We could put it another way: 98% of patients given statins for primary prevention would get no benefit. The way the figures pan out is that 1 in 104 (0.9%) would avoid a heart attack and 1 in 154 (0.4%) would avoid a stroke How many lives would be saved? The answer may surprise you. It is zero. Dr Kendrick has pointed out that cancer patients are usually told how much longer a drug would, on average, prolong their life. He notes that statins will prolong life by 3.2 days if taken for 5 years.
My guess is that few patients would take the drugs based on these statistics and I don’t blame them. Not least, because lifestyle changes (diet, exercise, sunlight) will give far greater benefits with none of the risks (see leaflet on Food and the heart).
And there’s more. A review by the BMJ found no benefit from taking statins in those over 75 and a JAMA review of 2900 patients also found no benefit for those over 65 taking statins (and those over 75 were more likely to die if they were taking statins). The American Medical Director’s Association made the statement “we recommend not routinely prescribing statins to those aged 70 or over based on the lack of an association between high cholesterol and outcomes in older adults as well as the potential for an increased risk of adverse events”. And yet every person in the UK is automatically a candidate for statins based on Q Risk. To my way of thinking, that’s just plain bonkers.
But even the benefits I have mentioned should be taken with something of a pinch of salt. Pharmaceuticals companies are not known for telling the truth and nothing but the truth. In the last 10 years there are been five fines of over a billion dollars for major fraud related to medical trials (the largest went to GSK for $3 billlion). However even without fraud drug companies use many underhand tactics, such as not to publishing negative trials, spinning negative trials to produce a positive result, not mentioning mortality data if it doesn’t fit and omitting serious adverse effect. So regulations were tightened in 2005. Since that time it’s interesting that statin trials have failed to consistently show any mortality benefit.
But the scariest part is yet to come. Cholesterol is essential to life and if you block it you are asking for serious trouble. Two things will happen. You start running short of essential hormones (cholesterol is the building block for these) and you block substances essential for the energy production in your cells (the best known, but not the only one, is Co-enzyme Q10).
You become more liable to diabetes (there is a 50 to 363% increase in various studies) and you become more liable to cancer. A study by McDougall in 2013 found women who had used statins for 10 years or longer had an 83% higher risk of invasive ductal cancer of the breast and a 97% increased risk of invasive lobar carcinoma of the breast.
Now this study is really important because it was long-term study and showed a large increase in cancer. The reason it is so crucial is that drug safety studies only follow-up patients for a maximum of 5 years and they will miss this sort of long-term effect. Thyroid cancer, Merckel cell cancer and melanoma have all been found to be increased by statins. And we also know that the more you reduce the cholesterol the greater the cancer risk. A Japanese study of people taking simvastatin found three times the number of cancer deaths in those with the largest reductions of cholesterol as compared with those with smaller reductions. Low cholesterol really is bad news.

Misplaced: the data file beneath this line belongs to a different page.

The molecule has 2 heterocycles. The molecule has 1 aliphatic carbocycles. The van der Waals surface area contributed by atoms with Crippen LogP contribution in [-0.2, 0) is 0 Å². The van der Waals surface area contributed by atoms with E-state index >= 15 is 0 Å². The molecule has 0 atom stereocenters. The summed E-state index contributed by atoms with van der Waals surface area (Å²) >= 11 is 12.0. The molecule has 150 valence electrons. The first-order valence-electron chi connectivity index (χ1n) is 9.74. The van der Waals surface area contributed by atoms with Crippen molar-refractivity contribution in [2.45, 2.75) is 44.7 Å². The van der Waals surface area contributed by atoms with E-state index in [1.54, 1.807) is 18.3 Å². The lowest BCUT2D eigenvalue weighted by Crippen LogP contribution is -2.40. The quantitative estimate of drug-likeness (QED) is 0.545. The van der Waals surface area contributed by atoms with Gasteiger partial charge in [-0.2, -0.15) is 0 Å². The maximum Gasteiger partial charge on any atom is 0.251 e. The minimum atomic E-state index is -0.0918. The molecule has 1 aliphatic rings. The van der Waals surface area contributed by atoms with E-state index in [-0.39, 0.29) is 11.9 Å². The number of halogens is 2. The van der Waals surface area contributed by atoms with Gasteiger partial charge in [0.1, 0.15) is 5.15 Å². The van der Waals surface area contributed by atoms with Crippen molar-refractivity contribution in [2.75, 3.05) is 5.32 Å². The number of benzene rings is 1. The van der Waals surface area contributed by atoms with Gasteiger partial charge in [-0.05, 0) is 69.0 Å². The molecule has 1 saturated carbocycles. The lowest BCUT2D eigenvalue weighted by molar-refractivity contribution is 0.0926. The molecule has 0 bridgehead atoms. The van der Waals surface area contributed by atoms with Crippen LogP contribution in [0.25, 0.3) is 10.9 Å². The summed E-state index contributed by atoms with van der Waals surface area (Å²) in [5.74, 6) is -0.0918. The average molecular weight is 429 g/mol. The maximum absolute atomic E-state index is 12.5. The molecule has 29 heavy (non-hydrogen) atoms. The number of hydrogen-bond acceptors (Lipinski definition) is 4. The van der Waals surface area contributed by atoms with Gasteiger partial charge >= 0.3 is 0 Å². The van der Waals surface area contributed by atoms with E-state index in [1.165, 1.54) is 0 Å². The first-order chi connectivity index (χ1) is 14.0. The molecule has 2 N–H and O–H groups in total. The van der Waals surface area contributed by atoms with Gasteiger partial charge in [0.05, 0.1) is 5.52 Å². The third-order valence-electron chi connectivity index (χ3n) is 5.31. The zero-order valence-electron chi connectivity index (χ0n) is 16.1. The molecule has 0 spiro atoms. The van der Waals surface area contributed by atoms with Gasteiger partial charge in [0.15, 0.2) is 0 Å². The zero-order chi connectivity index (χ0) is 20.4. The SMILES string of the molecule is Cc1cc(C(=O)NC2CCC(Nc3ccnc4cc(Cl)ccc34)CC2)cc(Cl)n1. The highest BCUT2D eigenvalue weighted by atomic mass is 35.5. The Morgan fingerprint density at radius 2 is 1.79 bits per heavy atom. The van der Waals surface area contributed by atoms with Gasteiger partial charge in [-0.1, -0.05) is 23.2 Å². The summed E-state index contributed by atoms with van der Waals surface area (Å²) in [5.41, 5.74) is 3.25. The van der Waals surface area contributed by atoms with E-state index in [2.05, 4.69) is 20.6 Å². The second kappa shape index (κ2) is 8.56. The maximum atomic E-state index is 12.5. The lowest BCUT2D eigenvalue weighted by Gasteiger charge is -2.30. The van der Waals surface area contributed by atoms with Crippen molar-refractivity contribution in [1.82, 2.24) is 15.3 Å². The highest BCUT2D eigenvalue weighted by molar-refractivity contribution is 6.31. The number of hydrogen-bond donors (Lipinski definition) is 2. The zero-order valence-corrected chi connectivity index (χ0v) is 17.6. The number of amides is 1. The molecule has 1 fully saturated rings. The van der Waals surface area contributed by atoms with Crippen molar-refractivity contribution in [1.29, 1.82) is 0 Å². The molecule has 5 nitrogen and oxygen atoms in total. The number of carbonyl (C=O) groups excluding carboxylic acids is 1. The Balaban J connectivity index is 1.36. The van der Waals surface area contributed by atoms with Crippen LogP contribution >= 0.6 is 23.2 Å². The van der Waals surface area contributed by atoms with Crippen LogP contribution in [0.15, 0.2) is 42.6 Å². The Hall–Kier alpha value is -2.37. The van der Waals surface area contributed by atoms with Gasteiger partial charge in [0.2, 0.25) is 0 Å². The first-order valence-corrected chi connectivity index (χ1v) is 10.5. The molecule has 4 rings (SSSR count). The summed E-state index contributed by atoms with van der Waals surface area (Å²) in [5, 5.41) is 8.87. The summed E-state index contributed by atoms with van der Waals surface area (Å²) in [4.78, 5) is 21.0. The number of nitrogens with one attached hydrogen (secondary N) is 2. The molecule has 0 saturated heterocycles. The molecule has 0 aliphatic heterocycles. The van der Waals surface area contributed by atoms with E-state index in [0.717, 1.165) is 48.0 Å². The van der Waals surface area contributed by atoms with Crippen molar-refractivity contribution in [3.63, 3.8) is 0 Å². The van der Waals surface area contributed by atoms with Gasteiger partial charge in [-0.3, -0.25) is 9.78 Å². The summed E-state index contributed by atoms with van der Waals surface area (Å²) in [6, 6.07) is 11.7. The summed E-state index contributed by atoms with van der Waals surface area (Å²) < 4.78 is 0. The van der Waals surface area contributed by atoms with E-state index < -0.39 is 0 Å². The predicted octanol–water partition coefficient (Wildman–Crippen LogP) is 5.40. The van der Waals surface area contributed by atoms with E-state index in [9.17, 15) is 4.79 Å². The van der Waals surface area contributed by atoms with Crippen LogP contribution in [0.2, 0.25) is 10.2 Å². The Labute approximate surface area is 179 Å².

At least thirty separate studies have shown that people with low cholesterol have a greater risk of getting cancer. Three studies have demonstrated the link between low LDL and increased cancer incidence. These are important studies because I believe few people would trade the minimal heart benefit of statins for a greater risk of cancer if they were told about it.
But what frightens me most is what statins do to the brain.
Researchers at Boston University have studied the link between brain function and cholesterol in 789 men and 1105 women who performed tests on brain function every 6 years. They found that as cholesterol went up every aspect of brain function improved. They found subjects with “desirable levels” of cholesterol performing less well than those with high cholesterol whilst those with the lowest cholesterol performed the worst.
Statins damage the neurological system by reducing cholesterol in the brain where it is an essential nutrient. I have personally seen people thought to be developing dementia who recovered on stopping statins. I have also seen statins trigger a case of Parkinson’s disease and in this case he didn’t recover. A rare but particularly horrible outcome is motor neurone disease. An increase in the number of cases of this disease on people on statins has been flagged up by the World Health Organization. Basically statins are toxic to the nervous system.
A big problem is that many of the changes caused by statins are difficult to spot as they are often put down to getting old: muscle pains, forgetfulness, fatigue, dizziness, poor balance. I always worry when I see low cholesterol, especially in the elderly (cholesterol below 4) and I see it a lot; it is very often due to statins. I hate to think how many thousands of patients are spending the later part of their life in poor health due to a completely avoidable cause.
So that’s why I believe your doctor should never press the Q Risk button? Nothing good is likely to come from it.
My thanks, in writing this, go to Drs Malcolm Kendrick and Dr Uffe Ravnskov, who have taken the time and trouble to investigate cholesterol studies and statin trials and disentangle the half truths, misleading information and important omissions in these studies. This is no easy task and they have done an immense service to everyone. My only wish is that it was more widely known, not least by cardiologists.